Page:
A Guide to Cold Email Campaigns: How to Write Effective Messages

A Guide to Cold Email Campaigns: How to Write Effective Messages

It's no secret that cold emailing is difficult, and while it's the most overused (and sometimes lazy) channel these days, it doesn't have to be impossible. It's a great way to reach new prospects and, if you've done your research, to find qualified leads. But to make it work, you've to to send the right message to the right person at the right time. Be different, try new things, and don't be afraid to stand out with images and gifs.

Know Your Audience

When you’re emailing a market, it’s important to use email client functionality to determine your audience. A good starting point is to use your keyword search to find who you’re writing to, this will guide you to whom you should send your cold email to. If you have a website, you’ll want to update that with a list of your landing pages that you can attach to your cold email. You’ll also want to contact your search engines so they can assist you in showing more relevant links to you when someone is doing their search. Use the Recipients’ Name: It’s common practice to use the recipient’s name when you are emailing a list. This gives them a sense of security that their privacy is being protected.

Guiding Principles

Know your audience. It’s really easy to overlook your audience in this sort of campaign because you’re just considering you as a lead, not in comparison with other leads who would love a response. Know what you’re offering before you start. This might mean offering to do free trials, or trial balloons. The trick is, the more closely you can match your audience to the right offer, the more likely you are to reach the right people. Avoid as many header fields as possible. This means you don’t put your URL, your contact information or your offer in the header at all. Write less copy as possible. Email may be considered the ultimate form of persuasion, but you can’t compete with a personal email, even if you use one or two “open with” sentences in an email. Use gifs.

Content

Talk to them on their own turf. Cold email marketing doesn’t work like other marketing. You will start with a specific product or topic, but your goal is to get their attention before you sell to them. It’s a whole different game. Start by creating an eye-catching email subject line. At first, you should experiment to see which subject line works better than others. Set your subject line based on the specific person you’re targeting. If you’re writing to a business person at an agency, start with a subject line such as “Problem Solved” and focus on them solving a real-life problem. If you’re writing to a customer service agent, use subject lines such as “We notice you’re having issues with our product, would you like us to check it out and solve the problem right away?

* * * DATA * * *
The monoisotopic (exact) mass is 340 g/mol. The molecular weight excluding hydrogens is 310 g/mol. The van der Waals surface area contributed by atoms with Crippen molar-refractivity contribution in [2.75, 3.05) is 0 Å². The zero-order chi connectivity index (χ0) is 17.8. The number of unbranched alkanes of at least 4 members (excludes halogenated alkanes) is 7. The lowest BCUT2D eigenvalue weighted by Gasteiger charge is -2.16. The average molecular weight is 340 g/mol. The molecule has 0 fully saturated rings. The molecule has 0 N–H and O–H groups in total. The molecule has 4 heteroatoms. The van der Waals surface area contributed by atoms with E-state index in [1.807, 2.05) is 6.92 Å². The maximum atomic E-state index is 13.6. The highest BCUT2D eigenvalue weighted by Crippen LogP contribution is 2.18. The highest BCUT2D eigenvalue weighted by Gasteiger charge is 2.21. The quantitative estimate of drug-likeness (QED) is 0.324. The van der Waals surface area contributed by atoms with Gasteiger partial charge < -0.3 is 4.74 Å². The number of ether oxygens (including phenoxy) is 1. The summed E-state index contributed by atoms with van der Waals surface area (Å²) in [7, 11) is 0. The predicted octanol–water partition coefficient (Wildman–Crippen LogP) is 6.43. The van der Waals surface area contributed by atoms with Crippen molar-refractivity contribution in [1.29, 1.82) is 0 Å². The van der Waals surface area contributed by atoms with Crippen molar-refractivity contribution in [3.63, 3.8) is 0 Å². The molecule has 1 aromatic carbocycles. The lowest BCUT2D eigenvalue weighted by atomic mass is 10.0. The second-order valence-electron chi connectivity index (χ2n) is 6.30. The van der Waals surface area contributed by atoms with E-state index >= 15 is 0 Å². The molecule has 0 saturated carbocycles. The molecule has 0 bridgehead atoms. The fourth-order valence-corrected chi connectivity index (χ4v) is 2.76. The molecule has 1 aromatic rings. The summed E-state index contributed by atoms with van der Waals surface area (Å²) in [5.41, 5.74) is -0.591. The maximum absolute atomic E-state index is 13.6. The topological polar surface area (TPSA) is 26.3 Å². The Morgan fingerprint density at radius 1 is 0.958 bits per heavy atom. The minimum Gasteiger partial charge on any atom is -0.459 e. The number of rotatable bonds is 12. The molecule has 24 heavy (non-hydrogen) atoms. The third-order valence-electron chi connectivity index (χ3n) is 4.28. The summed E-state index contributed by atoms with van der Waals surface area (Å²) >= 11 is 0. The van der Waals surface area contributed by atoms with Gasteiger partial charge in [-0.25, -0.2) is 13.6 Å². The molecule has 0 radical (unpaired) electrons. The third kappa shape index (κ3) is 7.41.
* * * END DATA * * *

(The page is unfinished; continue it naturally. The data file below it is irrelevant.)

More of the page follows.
Emails

Send a “last email check-in” note reminding recipients of your existence. Then, as soon as you have a new contact, start the sequence by sending a “warm” message – a short, friendly email. This helps to maintain a connection, but doesn’t require a follow-up. The subject line should be “Contact!” You don’t need to send all your cold emails this way, but be sure to follow this format. This will remind them that you are an active presence and, more importantly, will ensure they remember you for future correspondence. After the first warm message, start sending “cool” emails. As soon as you get an email in response, immediately send another one. This pattern will force you to be more proactive about establishing contact, and your contacts won’t forget you.

Conclusion

If you have already given up on cold emails and decided to use more traditional methods of lead generation, don’t fall into the trap of being blind and going with the crowd. There’s no law saying that it has to be the old way. There’s no law saying that it has to be the old way. Never be afraid to step outside your comfort zone and experiment. Success is about embracing change and pushing boundaries. It is much easier to find the right path when you walk a mile in someone else’s shoes.

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